DES MOINES, Iowa – Women may give up more than a husband by divorcing — they may also lose some of their good health, according to a study by Iowa State University.
The study, spanning 10 years, focused on what happens to rural women's health after their marriage ends, compared with women who stay married, said Fred Lorenz, who co-authored the report.
"What we found was that the act of getting a divorce produced no immediate effects on (physical) health, but it did have effects on mental health," Lorenz said. "Ten years later, those effects on mental health led to effects in physical health."
The findings came from data gathered from rural Iowa women who were interviewed three times in the early 1990s, and again in 2001. All 416 women interviewed were the mothers of adolescent children when the study began. Among them, 102 women were recently divorced.
During the years immediately after divorce — from 1991 to 1994 — the divorced women reported 7 percent higher levels of psychological distress than married women. They did not report any differences in physical illness at that time.
A decade later, however, the divorced women reported 37 percent more physical illness, but no difference in psychological stress that could be directly linked to the divorce, said Lorenz, who co-authored the study with K.A.S. Wickrama, Rand Conger and Glen Elder. The research was conducted out of the Institute for Social and Behavioral Research based at Iowa State.
The women in the study marked off illnesses from a list of 46 choices — ranging from the common cold and sore throat to heart conditions and cancer.
Lorenz said it appears there is a link between the higher number of physical illnesses and the different stresses associated with divorce, including financial problems, demotions, layoffs and parenting problems. He added that divorced women, especially in rural areas, have poor job opportunities and fewer support systems.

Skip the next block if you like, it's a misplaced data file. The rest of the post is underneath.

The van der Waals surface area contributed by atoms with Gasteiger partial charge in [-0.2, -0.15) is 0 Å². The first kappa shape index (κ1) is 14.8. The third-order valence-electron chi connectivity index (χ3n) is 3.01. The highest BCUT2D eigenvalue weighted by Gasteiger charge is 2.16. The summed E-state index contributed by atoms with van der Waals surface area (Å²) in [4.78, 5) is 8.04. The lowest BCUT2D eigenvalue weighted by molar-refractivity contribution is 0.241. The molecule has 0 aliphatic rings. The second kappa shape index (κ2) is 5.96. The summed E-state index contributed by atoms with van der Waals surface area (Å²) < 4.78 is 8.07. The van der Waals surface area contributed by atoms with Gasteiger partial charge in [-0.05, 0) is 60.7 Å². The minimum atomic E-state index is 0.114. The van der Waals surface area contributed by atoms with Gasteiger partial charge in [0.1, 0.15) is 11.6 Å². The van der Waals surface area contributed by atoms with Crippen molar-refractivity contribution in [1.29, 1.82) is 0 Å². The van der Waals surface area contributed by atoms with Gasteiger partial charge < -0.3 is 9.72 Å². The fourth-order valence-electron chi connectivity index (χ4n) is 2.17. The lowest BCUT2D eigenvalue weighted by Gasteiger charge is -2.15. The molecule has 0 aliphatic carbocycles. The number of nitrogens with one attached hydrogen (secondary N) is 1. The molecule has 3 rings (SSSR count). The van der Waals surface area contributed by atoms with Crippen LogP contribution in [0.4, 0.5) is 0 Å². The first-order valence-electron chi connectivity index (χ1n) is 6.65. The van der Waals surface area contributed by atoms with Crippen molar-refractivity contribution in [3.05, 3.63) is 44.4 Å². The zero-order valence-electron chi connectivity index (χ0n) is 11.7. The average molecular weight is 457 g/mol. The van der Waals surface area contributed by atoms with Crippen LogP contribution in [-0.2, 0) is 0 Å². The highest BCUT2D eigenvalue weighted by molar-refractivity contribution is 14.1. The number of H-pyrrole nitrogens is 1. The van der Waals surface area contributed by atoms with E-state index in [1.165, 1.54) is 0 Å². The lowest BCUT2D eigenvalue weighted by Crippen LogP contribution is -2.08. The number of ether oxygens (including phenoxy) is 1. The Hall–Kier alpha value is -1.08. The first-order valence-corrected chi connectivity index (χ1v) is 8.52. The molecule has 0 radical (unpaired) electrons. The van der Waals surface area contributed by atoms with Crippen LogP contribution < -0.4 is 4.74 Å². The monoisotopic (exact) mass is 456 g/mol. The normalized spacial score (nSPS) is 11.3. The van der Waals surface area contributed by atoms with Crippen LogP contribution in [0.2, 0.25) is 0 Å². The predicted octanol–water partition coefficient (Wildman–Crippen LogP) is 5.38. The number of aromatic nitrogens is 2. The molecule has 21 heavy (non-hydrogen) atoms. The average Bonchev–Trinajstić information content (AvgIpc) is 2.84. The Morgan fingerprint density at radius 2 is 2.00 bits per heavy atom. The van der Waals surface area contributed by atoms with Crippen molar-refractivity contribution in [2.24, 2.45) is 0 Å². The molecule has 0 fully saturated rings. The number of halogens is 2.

Wickrama said the women also suffer stress from having to make changes in housing, insurance, transportation and time with children.
"It looks like (divorced women) are trapped in this vicious circle of financial problems and other stressful life events ..." he said in a statement.
Lorenz said divorced women in rural areas may not have jobs that offer quality health care, and they may put off going to the doctor for preventive care because of financial constraints.
The researchers adjusted the data for age, remarriage, education, income and prior health.
By 2001, 40 of the divorced women had remarried or were living with a partner, and the study found positive influences on the women's health, Wickrama said.
"We found that divorced individuals who remarried indirectly decreased the risk of health problems because they saw beneficial influences on their financial difficulties," he said.
The study, titled "The Short-Term and Decade-Long Effects of Divorce on Women's Midlife Health," was published last summer in the Journal of Health and Social Behavior. The research was part of an ISU study of romantic relationships and marriage in middle-aged adults that began in 1989 in an eight-county area.
Linda Waite, who co-authored the book "The Case for Marriage: Why Married People Are Happier, Healthier, and Better Off Financially," said many studies have shown that when women are divorced or widowed they see a decline in economic well-being, but the long-term effects of the stress of divorce on health is important new research.
She said it can help friends, family, and the legal and medical communities become aware "that divorce often creates a cascade of negative experiences and events for the families involved, with increased need for help, intervention and support."